Shewanella baltica Ecotypes Have Wide Transcriptional Variation under the Same Growth Conditions.
- Author(s): Hambright, WS
- Deng, Jie
- Tiedje, James M
- Brettar, Ingrid
- Rodrigues, Jorge LM
- et al.
Published Web Locationhttps://doi.org/10.1128/msphere.00158-16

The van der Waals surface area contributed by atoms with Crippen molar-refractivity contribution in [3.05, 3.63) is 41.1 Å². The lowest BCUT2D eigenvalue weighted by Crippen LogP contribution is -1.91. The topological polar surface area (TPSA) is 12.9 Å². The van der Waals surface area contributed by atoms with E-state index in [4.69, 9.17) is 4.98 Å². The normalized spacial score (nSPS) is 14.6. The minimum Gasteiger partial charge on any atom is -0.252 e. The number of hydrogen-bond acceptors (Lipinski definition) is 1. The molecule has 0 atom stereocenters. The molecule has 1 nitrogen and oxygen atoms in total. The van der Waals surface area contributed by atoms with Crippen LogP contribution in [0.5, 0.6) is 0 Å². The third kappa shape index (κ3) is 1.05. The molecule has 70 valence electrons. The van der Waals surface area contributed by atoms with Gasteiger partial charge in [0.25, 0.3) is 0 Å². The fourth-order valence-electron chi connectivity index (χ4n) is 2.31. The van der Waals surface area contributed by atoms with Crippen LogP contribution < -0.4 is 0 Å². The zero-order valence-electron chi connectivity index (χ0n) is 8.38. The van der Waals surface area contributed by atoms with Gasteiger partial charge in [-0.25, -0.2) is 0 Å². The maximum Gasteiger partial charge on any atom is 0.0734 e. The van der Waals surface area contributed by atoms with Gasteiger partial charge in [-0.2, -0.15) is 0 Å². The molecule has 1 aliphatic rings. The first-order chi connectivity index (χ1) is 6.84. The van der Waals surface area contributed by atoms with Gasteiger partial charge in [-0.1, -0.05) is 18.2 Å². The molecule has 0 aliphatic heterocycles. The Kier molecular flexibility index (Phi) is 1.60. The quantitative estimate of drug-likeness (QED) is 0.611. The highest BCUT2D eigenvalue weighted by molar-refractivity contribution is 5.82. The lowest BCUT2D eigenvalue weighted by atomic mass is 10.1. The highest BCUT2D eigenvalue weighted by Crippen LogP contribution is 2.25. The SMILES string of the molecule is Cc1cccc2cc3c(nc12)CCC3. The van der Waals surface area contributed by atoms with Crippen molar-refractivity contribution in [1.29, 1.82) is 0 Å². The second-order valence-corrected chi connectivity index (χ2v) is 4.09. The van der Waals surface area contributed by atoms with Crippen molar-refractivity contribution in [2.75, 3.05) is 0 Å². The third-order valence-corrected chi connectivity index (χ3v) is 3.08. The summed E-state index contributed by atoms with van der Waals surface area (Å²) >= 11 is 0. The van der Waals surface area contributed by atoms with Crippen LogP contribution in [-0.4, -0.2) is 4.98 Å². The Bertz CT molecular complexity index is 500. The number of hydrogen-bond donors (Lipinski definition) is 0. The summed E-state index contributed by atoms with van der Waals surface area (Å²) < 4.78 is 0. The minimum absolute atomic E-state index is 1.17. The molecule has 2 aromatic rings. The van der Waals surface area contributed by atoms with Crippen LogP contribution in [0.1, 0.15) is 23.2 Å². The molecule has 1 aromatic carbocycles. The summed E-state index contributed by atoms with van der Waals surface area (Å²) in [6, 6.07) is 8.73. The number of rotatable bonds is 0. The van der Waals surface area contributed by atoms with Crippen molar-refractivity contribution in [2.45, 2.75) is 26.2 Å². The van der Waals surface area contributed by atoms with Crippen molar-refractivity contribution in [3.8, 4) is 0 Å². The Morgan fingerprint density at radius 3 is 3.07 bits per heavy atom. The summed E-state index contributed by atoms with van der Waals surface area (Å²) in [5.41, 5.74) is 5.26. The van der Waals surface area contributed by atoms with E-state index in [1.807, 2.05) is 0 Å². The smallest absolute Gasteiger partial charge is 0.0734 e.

In bacterial populations, subtle expressional differences may promote ecological specialization through the formation of distinct ecotypes. In a barrier-free habitat, this process most likely precedes population divergence and may predict speciation events. To examine this, we used four sequenced strains of the bacterium Shewanella baltica, OS155, OS185, OS195, and OS223, as models to assess transcriptional variation and ecotype formation within a prokaryotic population. All strains were isolated from different depths throughout a water column of the Baltic Sea, occupying different ecological niches characterized by various abiotic parameters. Although the genome sequences are nearly 100% conserved, when grown in the laboratory under standardized conditions, all strains exhibited different growth rates, suggesting significant expressional variation. Using the Ecotype Simulation algorithm, all strains were considered to be discrete ecotypes when compared to 32 other S. baltica strains isolated from the same water column, suggesting ecological divergence. Next, we employed custom microarray slides containing oligonucleotide probes representing the core genome of OS155, OS185, OS195, and OS223 to detect natural transcriptional variation among strains grown under identical conditions. Significant transcriptional variation was noticed among all four strains. Differentially expressed gene profiles seemed to coincide with the metabolic signatures of the environment at the original isolation depth. Transcriptional pattern variations such as the ones highlighted here may be used as indicators of short-term evolution emerging from the formation of bacterial ecotypes. IMPORTANCE Eukaryotic studies have shown considerable transcriptional variation among individuals from the same population. It has been suggested that natural variation in eukaryotic gene expression may have significant evolutionary consequences and may explain large-scale phenotypic divergence of closely related species, such as humans and chimpanzees (M.-C. King and A. C. Wilson, Science 188:107-116, 1975, http://dx.doi.org/10.1126/science.1090005; M. F. Oleksiak, G. A. Churchill, and D. L. Crawford, Nat Genet 32:261-266, 2002, http://dx.doi.org/10.1038/ng983). However, natural variation in gene expression is much less well understood in prokaryotic organisms. In this study, we used four sequenced strains of the marine bacterium Shewanella baltica to better understand the natural transcriptional divergence of a stratified prokaryotic population. We found substantial low-magnitude expressional variation among the four S. baltica strains cultivated under identical laboratory conditions. Collectively, our results indicate that transcriptional variation is an important factor for ecological speciation.